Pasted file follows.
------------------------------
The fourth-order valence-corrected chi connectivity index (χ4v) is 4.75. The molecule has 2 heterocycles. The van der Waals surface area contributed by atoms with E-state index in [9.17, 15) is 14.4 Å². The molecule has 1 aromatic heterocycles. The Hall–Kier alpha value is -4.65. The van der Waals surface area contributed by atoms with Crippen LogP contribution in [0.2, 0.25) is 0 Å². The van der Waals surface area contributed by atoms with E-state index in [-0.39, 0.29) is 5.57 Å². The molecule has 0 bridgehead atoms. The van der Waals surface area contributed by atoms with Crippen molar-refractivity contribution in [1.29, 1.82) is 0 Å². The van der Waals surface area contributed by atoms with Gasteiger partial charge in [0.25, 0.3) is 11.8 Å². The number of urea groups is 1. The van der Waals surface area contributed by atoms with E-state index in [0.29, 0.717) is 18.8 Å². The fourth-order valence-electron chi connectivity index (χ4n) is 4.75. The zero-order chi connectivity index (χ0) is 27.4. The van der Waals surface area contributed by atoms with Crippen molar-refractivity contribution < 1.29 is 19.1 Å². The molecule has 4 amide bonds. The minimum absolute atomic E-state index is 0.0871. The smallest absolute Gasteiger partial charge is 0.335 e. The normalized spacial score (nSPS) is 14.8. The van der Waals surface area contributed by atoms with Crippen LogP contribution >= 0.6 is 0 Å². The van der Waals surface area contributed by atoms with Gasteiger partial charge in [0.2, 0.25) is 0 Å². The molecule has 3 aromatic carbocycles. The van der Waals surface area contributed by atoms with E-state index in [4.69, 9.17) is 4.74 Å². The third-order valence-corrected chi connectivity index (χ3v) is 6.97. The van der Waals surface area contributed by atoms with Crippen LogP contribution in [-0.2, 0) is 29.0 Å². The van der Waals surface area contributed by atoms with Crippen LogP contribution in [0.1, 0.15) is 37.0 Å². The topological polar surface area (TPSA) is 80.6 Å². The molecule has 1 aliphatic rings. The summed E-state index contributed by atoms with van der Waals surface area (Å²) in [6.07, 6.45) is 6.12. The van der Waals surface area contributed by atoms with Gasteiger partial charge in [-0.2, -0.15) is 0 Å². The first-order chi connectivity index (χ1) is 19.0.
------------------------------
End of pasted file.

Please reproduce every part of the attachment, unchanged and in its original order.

The fourth-order valence-corrected chi connectivity index (χ4v) is 4.75. The molecule has 2 heterocycles. The van der Waals surface area contributed by atoms with E-state index in [9.17, 15) is 14.4 Å². The molecule has 1 aromatic heterocycles. The Hall–Kier alpha value is -4.65. The van der Waals surface area contributed by atoms with Crippen LogP contribution in [0.2, 0.25) is 0 Å². The van der Waals surface area contributed by atoms with E-state index in [-0.39, 0.29) is 5.57 Å². The molecule has 0 bridgehead atoms. The van der Waals surface area contributed by atoms with Crippen molar-refractivity contribution in [1.29, 1.82) is 0 Å². The van der Waals surface area contributed by atoms with Gasteiger partial charge in [0.25, 0.3) is 11.8 Å². The number of urea groups is 1. The van der Waals surface area contributed by atoms with E-state index in [0.29, 0.717) is 18.8 Å². The fourth-order valence-electron chi connectivity index (χ4n) is 4.75. The zero-order chi connectivity index (χ0) is 27.4. The van der Waals surface area contributed by atoms with Crippen molar-refractivity contribution < 1.29 is 19.1 Å². The molecule has 4 amide bonds. The minimum absolute atomic E-state index is 0.0871. The smallest absolute Gasteiger partial charge is 0.335 e. The normalized spacial score (nSPS) is 14.8. The van der Waals surface area contributed by atoms with Crippen LogP contribution >= 0.6 is 0 Å². The van der Waals surface area contributed by atoms with Gasteiger partial charge in [0.2, 0.25) is 0 Å². The molecule has 3 aromatic carbocycles. The van der Waals surface area contributed by atoms with E-state index in [4.69, 9.17) is 4.74 Å². The third-order valence-corrected chi connectivity index (χ3v) is 6.97. The van der Waals surface area contributed by atoms with Crippen LogP contribution in [-0.2, 0) is 29.0 Å². The van der Waals surface area contributed by atoms with Crippen LogP contribution in [0.1, 0.15) is 37.0 Å². The topological polar surface area (TPSA) is 80.6 Å². The molecule has 1 aliphatic rings. The summed E-state index contributed by atoms with van der Waals surface area (Å²) in [6.07, 6.45) is 6.12. The van der Waals surface area contributed by atoms with Gasteiger partial charge in [-0.2, -0.15) is 0 Å². The first-order chi connectivity index (χ1) is 19.0.